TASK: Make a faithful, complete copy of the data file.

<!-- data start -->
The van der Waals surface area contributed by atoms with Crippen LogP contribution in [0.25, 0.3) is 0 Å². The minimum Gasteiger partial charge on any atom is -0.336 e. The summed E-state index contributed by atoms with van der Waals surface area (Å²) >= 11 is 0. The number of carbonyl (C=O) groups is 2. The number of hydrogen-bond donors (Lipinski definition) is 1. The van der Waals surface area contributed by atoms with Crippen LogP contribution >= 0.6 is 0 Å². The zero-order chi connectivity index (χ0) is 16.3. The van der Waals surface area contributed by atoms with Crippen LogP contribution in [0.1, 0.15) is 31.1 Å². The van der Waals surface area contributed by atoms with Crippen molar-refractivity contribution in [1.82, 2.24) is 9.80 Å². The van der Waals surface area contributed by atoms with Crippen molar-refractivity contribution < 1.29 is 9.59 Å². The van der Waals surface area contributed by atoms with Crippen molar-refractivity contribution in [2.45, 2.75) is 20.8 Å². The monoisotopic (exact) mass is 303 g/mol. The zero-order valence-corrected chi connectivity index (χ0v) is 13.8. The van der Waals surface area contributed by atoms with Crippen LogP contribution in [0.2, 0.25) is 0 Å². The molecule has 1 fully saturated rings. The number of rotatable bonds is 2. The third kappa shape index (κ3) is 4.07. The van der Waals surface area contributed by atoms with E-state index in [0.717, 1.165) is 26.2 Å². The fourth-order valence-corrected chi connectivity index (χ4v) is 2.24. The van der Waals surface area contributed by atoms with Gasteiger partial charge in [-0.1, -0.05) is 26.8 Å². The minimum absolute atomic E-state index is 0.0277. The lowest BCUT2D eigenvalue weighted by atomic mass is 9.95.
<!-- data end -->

The van der Waals surface area contributed by atoms with Crippen LogP contribution in [0.25, 0.3) is 0 Å². The minimum Gasteiger partial charge on any atom is -0.336 e. The summed E-state index contributed by atoms with van der Waals surface area (Å²) >= 11 is 0. The number of carbonyl (C=O) groups is 2. The number of hydrogen-bond donors (Lipinski definition) is 1. The van der Waals surface area contributed by atoms with Crippen LogP contribution >= 0.6 is 0 Å². The zero-order chi connectivity index (χ0) is 16.3. The van der Waals surface area contributed by atoms with Crippen LogP contribution in [0.1, 0.15) is 31.1 Å². The van der Waals surface area contributed by atoms with Crippen molar-refractivity contribution in [1.82, 2.24) is 9.80 Å². The van der Waals surface area contributed by atoms with Crippen molar-refractivity contribution < 1.29 is 9.59 Å². The van der Waals surface area contributed by atoms with Crippen molar-refractivity contribution in [2.45, 2.75) is 20.8 Å². The monoisotopic (exact) mass is 303 g/mol. The zero-order valence-corrected chi connectivity index (χ0v) is 13.8. The van der Waals surface area contributed by atoms with Crippen LogP contribution in [0.2, 0.25) is 0 Å². The molecule has 1 fully saturated rings. The number of rotatable bonds is 2. The third kappa shape index (κ3) is 4.07. The van der Waals surface area contributed by atoms with E-state index in [0.717, 1.165) is 26.2 Å². The fourth-order valence-corrected chi connectivity index (χ4v) is 2.24. The van der Waals surface area contributed by atoms with Gasteiger partial charge in [-0.1, -0.05) is 26.8 Å². The minimum absolute atomic E-state index is 0.0277. The lowest BCUT2D eigenvalue weighted by atomic mass is 9.95.